Long Answer: Couldn’t be easier if we tried. We had lots of experience with every kind of mounting system. The complex hard mounts, the gummy rubbery o-rings, the clip on ones that eject a light the first time you do a front flip over the bars and send the light into a creek making you walk back to the trailhead with your phone light…. Okay so maybe the last one is a little bit personal, but we did try out every mount out there and settled on something dead simple. A big fat silicone strap with a honkin’ huge hook to grab. It is grippy, it takes seconds to install, it handles the toughest downhill jack hammering, it’s easy to adjust on the fly, and it comes off in seconds.

The battery pack is the same way. No hard packs with slippery Velcro straps, no tiny little straps that are impossible to thread with your gloves on, no canvas pouch that also slides up and down your bar…. Just a well designed neoprene covered pouch with a huge stretchy strap that again, installs in seconds, stays on your bike in any position, and can take any kind of abuse. It is a beautifully designed and really cool piece that we believe will really stand out for you. Also has the added benefit of acting as an insulator for the battery on those cold rides!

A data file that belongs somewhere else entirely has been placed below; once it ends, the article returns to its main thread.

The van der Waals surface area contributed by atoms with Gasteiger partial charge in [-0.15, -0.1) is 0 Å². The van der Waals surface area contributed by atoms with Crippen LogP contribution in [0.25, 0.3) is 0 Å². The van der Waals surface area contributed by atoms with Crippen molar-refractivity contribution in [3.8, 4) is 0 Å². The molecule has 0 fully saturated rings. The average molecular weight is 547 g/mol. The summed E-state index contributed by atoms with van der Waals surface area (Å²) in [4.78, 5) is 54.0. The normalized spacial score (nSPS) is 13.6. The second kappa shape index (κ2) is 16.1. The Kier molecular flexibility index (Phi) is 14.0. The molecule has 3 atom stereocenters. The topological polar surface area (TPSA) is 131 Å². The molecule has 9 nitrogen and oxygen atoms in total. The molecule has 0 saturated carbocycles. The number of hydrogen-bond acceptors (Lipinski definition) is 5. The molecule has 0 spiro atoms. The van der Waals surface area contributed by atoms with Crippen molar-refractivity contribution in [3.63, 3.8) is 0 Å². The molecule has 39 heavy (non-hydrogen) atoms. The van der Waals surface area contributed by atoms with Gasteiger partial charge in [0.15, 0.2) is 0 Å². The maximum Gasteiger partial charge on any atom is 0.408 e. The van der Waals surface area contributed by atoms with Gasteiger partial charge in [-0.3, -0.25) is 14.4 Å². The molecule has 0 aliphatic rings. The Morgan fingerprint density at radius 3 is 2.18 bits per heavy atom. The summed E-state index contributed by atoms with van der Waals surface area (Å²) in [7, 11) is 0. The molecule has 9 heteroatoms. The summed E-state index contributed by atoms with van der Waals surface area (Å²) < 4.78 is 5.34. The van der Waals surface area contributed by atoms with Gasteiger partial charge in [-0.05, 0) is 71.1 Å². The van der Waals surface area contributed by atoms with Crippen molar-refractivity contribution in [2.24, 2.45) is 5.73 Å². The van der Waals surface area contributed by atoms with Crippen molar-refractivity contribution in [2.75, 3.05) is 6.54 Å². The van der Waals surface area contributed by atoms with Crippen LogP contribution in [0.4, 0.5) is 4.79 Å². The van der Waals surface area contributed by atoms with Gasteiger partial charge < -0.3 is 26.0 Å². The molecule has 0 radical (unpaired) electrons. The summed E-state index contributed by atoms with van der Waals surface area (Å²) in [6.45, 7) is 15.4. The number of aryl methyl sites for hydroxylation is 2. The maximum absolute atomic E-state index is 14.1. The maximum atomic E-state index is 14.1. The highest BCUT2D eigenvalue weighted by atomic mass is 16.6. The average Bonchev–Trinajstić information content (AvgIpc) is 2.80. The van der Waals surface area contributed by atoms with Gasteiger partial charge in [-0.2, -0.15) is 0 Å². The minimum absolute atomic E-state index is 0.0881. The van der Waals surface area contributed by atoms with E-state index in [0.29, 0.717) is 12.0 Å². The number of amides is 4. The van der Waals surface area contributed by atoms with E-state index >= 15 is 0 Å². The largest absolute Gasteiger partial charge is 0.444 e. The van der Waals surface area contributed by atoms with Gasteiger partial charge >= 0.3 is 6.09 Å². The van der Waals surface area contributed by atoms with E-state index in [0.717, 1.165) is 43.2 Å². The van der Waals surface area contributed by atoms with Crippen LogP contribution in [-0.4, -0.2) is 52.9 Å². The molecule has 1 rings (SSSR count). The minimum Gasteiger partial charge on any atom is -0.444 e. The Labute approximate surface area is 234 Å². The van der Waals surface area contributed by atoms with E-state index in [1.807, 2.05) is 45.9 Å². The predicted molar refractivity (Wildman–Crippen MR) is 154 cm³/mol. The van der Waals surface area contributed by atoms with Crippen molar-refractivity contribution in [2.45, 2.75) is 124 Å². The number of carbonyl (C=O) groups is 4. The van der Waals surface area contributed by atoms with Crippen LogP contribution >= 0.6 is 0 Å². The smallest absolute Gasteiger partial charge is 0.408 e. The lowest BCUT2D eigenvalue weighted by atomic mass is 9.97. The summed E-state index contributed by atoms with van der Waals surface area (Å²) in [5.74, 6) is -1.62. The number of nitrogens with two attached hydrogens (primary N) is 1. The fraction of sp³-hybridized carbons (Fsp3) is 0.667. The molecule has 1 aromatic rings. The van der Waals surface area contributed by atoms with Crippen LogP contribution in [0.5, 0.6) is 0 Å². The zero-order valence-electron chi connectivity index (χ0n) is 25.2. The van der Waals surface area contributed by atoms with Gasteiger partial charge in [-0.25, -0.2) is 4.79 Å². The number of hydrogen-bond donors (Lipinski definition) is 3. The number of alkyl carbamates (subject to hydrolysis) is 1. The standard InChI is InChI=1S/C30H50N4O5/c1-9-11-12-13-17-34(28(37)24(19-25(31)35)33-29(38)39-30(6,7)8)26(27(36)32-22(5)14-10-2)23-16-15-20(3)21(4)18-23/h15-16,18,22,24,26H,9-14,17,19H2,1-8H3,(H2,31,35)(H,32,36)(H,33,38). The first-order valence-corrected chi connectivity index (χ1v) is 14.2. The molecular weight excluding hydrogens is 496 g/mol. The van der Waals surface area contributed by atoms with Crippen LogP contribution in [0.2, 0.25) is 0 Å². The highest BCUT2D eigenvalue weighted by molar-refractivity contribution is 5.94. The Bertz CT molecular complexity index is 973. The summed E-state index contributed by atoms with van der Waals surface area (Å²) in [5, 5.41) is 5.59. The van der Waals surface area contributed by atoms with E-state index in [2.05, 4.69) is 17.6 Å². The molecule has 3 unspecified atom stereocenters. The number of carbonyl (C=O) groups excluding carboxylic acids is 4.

Short Answer: It is one of the best cohesively designed lights, that’ll last you for a very, very long time.

Long Answer: Lots of other small features were built into this light. Things that you might not even notice right away!

  • The bar mount has an integrated air scoop to force air up and into the back of the housing, further improving thermal efficiency.
  • The status lights give you an easy to read indicator of what light level you are on, and your battery life. No cycling through the modes trying to figure out of that last click was “really” high mode, or if there was one more setting to go.
  • The bar mount is easily changed to an included GoPro adapter with a small 4mm hex.
  • The battery is a high quality LG unit with a built in protection circuit.
  • Each light comes with an awesome carrying case.
  • The fins and overall design was optimized using thermal simulations.
  • It took us five tries to get the reflector just right.
  • It is IP65 rated (and real IP65 rated, none of this fake IP69 stuff that is on every Amazon listing).
  • The electronics are conformal coated for further water protection, something no other bike light does.
  • We stand behind the quality engineering with a 3 year no-questions-asked warranty. After those 3-years we might ask some questions.


That’s quite alright, we covered some more questions in the FAQ here! Or feel free to contact us directly!

Additional information

Weight 3 lbs
Dimensions 10.75 x 9 x 4.25 in
Charger Specification

Euro Spec, North America Spec

Interactive Model